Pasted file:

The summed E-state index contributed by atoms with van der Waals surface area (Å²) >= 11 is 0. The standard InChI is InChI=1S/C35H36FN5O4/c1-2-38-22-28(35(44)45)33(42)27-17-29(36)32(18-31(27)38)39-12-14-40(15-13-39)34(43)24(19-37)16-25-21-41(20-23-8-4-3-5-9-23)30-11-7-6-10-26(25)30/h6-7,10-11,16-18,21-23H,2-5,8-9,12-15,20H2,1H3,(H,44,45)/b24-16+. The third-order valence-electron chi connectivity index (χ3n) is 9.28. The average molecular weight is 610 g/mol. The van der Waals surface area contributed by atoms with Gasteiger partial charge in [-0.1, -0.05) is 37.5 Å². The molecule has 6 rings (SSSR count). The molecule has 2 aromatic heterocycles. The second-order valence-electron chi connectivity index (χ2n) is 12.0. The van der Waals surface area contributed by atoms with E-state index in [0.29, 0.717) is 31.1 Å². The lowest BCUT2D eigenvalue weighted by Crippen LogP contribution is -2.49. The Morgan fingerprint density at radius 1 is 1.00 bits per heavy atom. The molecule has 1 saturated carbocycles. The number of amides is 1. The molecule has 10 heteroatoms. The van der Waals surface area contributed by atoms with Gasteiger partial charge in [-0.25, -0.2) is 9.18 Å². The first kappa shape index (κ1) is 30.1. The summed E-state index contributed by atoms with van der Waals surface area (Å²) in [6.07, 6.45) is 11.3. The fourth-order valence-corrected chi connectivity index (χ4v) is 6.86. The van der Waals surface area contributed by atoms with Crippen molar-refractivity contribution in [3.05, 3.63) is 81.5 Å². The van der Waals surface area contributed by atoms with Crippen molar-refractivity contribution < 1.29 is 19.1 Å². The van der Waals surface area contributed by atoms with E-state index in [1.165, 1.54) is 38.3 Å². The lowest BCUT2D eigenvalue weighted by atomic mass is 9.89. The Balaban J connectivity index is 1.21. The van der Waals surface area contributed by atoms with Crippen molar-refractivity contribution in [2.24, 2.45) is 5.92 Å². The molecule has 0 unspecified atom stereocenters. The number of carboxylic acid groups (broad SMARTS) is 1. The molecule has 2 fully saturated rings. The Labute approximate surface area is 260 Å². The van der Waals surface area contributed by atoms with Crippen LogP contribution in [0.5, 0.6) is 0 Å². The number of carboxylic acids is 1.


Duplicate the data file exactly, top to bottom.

The summed E-state index contributed by atoms with van der Waals surface area (Å²) >= 11 is 0. The standard InChI is InChI=1S/C35H36FN5O4/c1-2-38-22-28(35(44)45)33(42)27-17-29(36)32(18-31(27)38)39-12-14-40(15-13-39)34(43)24(19-37)16-25-21-41(20-23-8-4-3-5-9-23)30-11-7-6-10-26(25)30/h6-7,10-11,16-18,21-23H,2-5,8-9,12-15,20H2,1H3,(H,44,45)/b24-16+. The third-order valence-electron chi connectivity index (χ3n) is 9.28. The average molecular weight is 610 g/mol. The van der Waals surface area contributed by atoms with Gasteiger partial charge in [-0.1, -0.05) is 37.5 Å². The molecule has 6 rings (SSSR count). The molecule has 2 aromatic heterocycles. The second-order valence-electron chi connectivity index (χ2n) is 12.0. The van der Waals surface area contributed by atoms with E-state index in [0.29, 0.717) is 31.1 Å². The lowest BCUT2D eigenvalue weighted by Crippen LogP contribution is -2.49. The Morgan fingerprint density at radius 1 is 1.00 bits per heavy atom. The molecule has 1 saturated carbocycles. The number of amides is 1. The molecule has 10 heteroatoms. The van der Waals surface area contributed by atoms with Gasteiger partial charge in [-0.25, -0.2) is 9.18 Å². The first kappa shape index (κ1) is 30.1. The summed E-state index contributed by atoms with van der Waals surface area (Å²) in [6.07, 6.45) is 11.3. The fourth-order valence-corrected chi connectivity index (χ4v) is 6.86. The van der Waals surface area contributed by atoms with Crippen molar-refractivity contribution in [3.05, 3.63) is 81.5 Å². The van der Waals surface area contributed by atoms with Crippen molar-refractivity contribution < 1.29 is 19.1 Å². The van der Waals surface area contributed by atoms with E-state index in [1.165, 1.54) is 38.3 Å². The lowest BCUT2D eigenvalue weighted by atomic mass is 9.89. The Balaban J connectivity index is 1.21. The van der Waals surface area contributed by atoms with Crippen molar-refractivity contribution in [2.24, 2.45) is 5.92 Å². The molecule has 0 unspecified atom stereocenters. The number of carboxylic acid groups (broad SMARTS) is 1. The molecule has 2 fully saturated rings. The Labute approximate surface area is 260 Å². The van der Waals surface area contributed by atoms with Crippen LogP contribution in [0.5, 0.6) is 0 Å². The number of carboxylic acids is 1.